Z:ero, The World’s First Digital Earphones
Zorloo is a another small startup with lofty goals, which include successfully marketing the world’s first set of earbuds to have a built in digital to analog converter, or DAC, paired with a quality set of “high powered amplifier” earphones. In theory, this technology could in turn produce some of the highest grade earbuds to ever exist, without the use of an external DAC. You can listen to your high grade digital music on the go using your existing microUSB port as the power and data source, so no need for the 3.5mm port with these bad boys.
Who makes them?
Still in its Indiegogo stage, Zorloo is comprised of just three guys with a dream; JW Cha, Andy Ho, and Andrew Lim. There isn’t any biography info about the three, but it’s safe to assume they’re knowledgable in the fields of marketing, hardware development, software development, and hopefully the science of sound and how it’s perceived by our brain (after doing some digging, it seems they’re plenty knowledgable according to other sources e.g., their website Zorloo).
Why should I care?
To put it simply, in order to get the best possible audio out of their digital devices, audiophiles have been purchasing DACs to convert the signal from digital to analog prior to it reaching the headphones, earphones, or speakers. Now I’m no specialist in the study of sound, but according to many purists, using a DAC is a must if you’re playing from a digital file source. Handset manufacturers should have already been integrating DACs into their devices but instead have just been using processing power to ready the signal prior to exposure. And for most of us that’s good enough, marginally less amazing even. The reason regular consumers like ourselves don’t have an external DAC unit on our computer desk right this minute is because it’s still a niche market, and the items can be costly.
The Zorloo Z:ero product line will be affordable, that’s been one of their primary goals from the get-go. You can currently snag a pair of these from the crowd sourcing campaign for only $25, and they’re expected to retail between $25-$35. That’s already way less than most people spend on the DAC unit alone. They’ve figured out how to do it cheap, and if these earbuds sell well enough, I predict they’ll release a micro sized stand-alone DAC to use with your favorite set of headphones or earbuds.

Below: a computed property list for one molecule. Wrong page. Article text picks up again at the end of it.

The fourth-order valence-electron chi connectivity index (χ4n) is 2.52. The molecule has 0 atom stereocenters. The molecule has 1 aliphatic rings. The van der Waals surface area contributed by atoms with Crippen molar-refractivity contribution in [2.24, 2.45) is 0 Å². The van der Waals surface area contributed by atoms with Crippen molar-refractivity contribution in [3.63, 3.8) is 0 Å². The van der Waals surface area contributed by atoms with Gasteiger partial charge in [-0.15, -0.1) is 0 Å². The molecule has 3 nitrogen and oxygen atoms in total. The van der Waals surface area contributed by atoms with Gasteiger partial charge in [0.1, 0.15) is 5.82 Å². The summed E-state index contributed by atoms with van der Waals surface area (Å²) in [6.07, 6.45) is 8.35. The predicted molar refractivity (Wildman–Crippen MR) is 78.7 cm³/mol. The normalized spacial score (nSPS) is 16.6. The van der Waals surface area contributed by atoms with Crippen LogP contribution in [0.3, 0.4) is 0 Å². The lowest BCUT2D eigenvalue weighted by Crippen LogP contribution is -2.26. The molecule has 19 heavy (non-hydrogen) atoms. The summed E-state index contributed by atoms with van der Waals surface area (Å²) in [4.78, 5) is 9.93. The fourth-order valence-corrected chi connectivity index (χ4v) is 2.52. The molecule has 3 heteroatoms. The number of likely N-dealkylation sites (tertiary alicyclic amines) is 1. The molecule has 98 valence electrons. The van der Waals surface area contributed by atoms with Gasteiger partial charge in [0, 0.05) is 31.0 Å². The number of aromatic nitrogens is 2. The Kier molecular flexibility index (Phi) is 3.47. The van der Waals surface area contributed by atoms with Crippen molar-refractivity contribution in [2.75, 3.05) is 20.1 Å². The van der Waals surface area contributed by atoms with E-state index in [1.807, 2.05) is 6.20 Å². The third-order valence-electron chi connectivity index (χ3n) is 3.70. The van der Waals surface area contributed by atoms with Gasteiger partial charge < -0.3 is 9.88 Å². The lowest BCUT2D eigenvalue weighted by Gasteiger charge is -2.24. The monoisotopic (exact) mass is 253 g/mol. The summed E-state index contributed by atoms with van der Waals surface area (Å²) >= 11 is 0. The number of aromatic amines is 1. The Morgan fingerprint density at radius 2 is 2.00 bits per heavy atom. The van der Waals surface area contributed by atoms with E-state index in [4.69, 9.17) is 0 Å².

What about availability and compatibility?
They’re available for order now from their Indiegogo page and compatible with most flagship *Android phones; LG, Samsung, etc.. and they even suggest using third party apps from the Play Store to increase the number of supported handsets. An iPhone version is in the making as well for those who’re concerned. (* Z:ero is tested to work with Samsung Galaxy S3, Galaxy S4, Galaxy S5, Note 2, Note 3, Note 4, Google Nexus 5 (Android 5.0); you can also use USB Audio Pro Player (purchased separately at Google Play Store) with Z:ero digital earphone. See full list here.)
The cheapest package available is $25 and includes either the gold or red color scheme. I’m fond of the gold myself, and I’ve never really been a gold kind of guy. Regardless, they’re a quality build, aluminum with a high gloss finish, and transparent plastic cables with braided metal sheaths protect the audio wires from common obstacles. There’s a control module halfway up the cable to switch songs and adjust volume. The indiegogo units are going to ship by April of 2015.
I just ordered a pair of Grado SR60e for about a $100 in search of better sound, and although I haven’t received them yet, I am very excited. However, I can’t justify spending too much more than a hundred bucks on some barely noticeable, if at all apparent, improvement. I’m considering getting the Zorloo Z:ero model as well and comparing them side-by-side, and if I can get comparable sound for $75 less dollars in a more portable package, it would be silly of me to not return the highly praised “budget” Grados.
What I’m getting at in a nutshell is this, Zorloo is attempting to offer a truly mobile and pain-free solution to opening the flood gates of digital audio into our ears. And for an insanely low price point. I wish the company the best and sincerely hope their product is everything it’s cracked up to be. Check out their indiegogo here.
What’s your opinion of audio quality? Should we expect more from handset makers, say built in DAC qualities? Can our brains interpret these minute changes as positive, or recognize them at all for that matter?